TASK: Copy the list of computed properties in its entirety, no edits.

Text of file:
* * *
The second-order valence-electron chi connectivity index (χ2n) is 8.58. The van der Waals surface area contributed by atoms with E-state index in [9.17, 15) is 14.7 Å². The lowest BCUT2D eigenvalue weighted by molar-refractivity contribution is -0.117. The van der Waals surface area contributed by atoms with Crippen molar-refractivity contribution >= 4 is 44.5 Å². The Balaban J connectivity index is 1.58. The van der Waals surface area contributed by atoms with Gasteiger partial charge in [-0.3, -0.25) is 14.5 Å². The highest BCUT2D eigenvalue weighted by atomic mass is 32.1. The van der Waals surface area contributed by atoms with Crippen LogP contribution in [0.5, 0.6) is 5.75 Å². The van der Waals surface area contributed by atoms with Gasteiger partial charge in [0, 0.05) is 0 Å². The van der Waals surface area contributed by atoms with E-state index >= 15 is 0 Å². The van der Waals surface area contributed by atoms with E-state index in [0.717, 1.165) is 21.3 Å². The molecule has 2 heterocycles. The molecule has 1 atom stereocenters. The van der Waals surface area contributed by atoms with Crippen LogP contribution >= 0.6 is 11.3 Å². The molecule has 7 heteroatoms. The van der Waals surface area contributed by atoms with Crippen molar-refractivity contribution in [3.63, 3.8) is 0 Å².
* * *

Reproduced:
The second-order valence-electron chi connectivity index (χ2n) is 8.58. The van der Waals surface area contributed by atoms with E-state index in [9.17, 15) is 14.7 Å². The lowest BCUT2D eigenvalue weighted by molar-refractivity contribution is -0.117. The van der Waals surface area contributed by atoms with Crippen molar-refractivity contribution >= 4 is 44.5 Å². The Balaban J connectivity index is 1.58. The van der Waals surface area contributed by atoms with Gasteiger partial charge in [-0.3, -0.25) is 14.5 Å². The highest BCUT2D eigenvalue weighted by atomic mass is 32.1. The van der Waals surface area contributed by atoms with Crippen LogP contribution in [0.5, 0.6) is 5.75 Å². The van der Waals surface area contributed by atoms with Gasteiger partial charge in [0, 0.05) is 0 Å². The van der Waals surface area contributed by atoms with E-state index >= 15 is 0 Å². The van der Waals surface area contributed by atoms with E-state index in [0.717, 1.165) is 21.3 Å². The molecule has 2 heterocycles. The molecule has 1 atom stereocenters. The van der Waals surface area contributed by atoms with Crippen LogP contribution >= 0.6 is 11.3 Å². The molecule has 7 heteroatoms. The van der Waals surface area contributed by atoms with Crippen molar-refractivity contribution in [3.63, 3.8) is 0 Å².